Duchenne muscular dystrophy (DMD) is caused by a genetic mutation and affects one in every 5,000 boys born. Because the affected gene is on the X chromosome, girls are carriers of the mutant gene, but they rarely develop the disease (one in about 50 million).
Children with the disease need a wheelchair as early as adolescence, and most of them die at age 30 or earlier.
Previously, DMD was thought to begin in the myofibrils, the cells involved in contraction that make up the bulk of any muscle. As a result, the search for treatments has long focused on these cells and ways to deliver therapeutic agents to them.
A new study has shown that the disease begins much earlier in the cells called to become muscle fibers, known as myoblasts.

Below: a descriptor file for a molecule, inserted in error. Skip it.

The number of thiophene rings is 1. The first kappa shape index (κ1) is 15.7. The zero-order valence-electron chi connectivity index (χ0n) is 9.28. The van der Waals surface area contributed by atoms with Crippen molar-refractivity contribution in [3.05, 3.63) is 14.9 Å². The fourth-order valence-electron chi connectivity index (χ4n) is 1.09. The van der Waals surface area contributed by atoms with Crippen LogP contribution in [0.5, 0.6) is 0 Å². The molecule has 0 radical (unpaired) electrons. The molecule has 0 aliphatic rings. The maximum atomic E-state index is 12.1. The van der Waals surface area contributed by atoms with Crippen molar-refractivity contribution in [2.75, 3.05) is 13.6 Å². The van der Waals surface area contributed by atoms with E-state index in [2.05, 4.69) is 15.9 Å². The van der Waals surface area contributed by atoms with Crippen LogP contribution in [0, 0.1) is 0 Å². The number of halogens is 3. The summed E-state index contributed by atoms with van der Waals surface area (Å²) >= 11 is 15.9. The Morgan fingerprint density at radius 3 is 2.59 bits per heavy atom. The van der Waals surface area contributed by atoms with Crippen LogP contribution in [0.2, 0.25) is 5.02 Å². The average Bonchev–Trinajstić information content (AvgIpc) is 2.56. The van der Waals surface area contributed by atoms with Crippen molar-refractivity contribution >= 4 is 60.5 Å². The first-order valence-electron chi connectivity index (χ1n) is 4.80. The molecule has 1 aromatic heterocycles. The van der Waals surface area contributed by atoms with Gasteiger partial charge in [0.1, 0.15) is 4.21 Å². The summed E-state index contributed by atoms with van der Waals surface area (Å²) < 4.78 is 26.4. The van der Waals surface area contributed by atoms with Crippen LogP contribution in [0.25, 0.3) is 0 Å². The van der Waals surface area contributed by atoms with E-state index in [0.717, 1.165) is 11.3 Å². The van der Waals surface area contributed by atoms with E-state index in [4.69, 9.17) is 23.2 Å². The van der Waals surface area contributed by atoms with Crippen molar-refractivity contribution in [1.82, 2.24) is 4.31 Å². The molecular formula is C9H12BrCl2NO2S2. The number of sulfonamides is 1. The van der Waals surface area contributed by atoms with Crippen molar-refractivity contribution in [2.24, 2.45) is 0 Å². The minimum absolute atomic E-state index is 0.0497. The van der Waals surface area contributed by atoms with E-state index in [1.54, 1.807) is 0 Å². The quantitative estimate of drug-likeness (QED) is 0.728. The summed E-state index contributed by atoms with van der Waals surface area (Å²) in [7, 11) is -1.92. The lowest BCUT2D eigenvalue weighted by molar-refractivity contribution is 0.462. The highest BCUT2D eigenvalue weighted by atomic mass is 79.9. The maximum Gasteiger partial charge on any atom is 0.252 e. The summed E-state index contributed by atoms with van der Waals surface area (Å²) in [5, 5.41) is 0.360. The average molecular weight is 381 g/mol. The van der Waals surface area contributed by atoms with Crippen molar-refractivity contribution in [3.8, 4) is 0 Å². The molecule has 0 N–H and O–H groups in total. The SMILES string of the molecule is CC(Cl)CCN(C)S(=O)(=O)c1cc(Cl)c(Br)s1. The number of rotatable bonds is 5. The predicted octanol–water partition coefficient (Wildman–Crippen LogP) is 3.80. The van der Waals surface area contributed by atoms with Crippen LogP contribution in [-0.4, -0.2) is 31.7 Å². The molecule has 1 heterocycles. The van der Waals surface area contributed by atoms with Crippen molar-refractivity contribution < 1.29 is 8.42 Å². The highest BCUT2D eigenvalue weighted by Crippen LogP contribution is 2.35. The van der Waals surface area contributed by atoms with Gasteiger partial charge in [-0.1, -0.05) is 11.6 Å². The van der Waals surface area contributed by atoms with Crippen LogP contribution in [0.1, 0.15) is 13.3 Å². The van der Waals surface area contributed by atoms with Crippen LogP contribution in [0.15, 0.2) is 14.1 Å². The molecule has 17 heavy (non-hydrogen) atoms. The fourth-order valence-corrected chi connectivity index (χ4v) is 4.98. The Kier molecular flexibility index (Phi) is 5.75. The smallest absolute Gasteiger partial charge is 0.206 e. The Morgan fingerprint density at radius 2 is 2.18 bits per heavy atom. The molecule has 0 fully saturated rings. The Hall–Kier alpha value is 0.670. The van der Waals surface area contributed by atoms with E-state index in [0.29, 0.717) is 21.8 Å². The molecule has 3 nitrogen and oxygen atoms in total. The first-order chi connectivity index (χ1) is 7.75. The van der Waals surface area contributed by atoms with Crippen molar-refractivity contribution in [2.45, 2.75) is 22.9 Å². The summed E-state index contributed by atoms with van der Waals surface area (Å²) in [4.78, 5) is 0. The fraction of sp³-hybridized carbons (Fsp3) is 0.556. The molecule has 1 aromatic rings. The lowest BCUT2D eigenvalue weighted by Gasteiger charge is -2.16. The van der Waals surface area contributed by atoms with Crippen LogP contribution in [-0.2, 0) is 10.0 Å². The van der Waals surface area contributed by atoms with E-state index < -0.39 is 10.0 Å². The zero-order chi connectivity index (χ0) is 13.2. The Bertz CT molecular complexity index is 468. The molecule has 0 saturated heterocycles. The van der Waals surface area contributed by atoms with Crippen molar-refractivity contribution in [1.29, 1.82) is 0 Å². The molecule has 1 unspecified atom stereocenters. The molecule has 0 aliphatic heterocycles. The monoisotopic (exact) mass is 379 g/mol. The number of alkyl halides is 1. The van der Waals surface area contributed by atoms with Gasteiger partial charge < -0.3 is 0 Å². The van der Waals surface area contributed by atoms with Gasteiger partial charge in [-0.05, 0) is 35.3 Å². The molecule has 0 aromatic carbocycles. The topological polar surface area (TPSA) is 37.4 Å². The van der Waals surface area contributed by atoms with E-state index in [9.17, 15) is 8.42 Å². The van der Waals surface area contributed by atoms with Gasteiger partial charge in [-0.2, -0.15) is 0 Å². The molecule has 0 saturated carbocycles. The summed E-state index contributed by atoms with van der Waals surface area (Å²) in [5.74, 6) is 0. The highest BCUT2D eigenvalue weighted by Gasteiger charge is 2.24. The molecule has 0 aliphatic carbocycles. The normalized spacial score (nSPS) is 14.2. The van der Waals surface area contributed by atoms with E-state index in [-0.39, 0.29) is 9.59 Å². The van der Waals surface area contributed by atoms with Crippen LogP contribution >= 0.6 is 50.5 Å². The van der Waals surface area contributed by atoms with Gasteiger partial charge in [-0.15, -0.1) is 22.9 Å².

The findings were published in the journal eLife.
"The findings are important because they change the way we think about disease. We found that a lack of dystrophin seriously affects myoblast function, and these cells are critical for normal muscle growth as well as for regeneration.Because these myogenic cells do not function properly, damaged muscle cannot be repaired efficiently. And any repaired myofiber eventually needs to be replaced, which won't happen without myogenic cells, so you get a vicious circle," the study authors noted.
Last year, the team published the results of a simulation of DMD to look at its development, from the initial onset to the first manifestations. They found signs of abnormalities even before birth in the embryo. Most boys with DMD are diagnosed between the ages of two and five, by which time the damage to their bodies is already significant.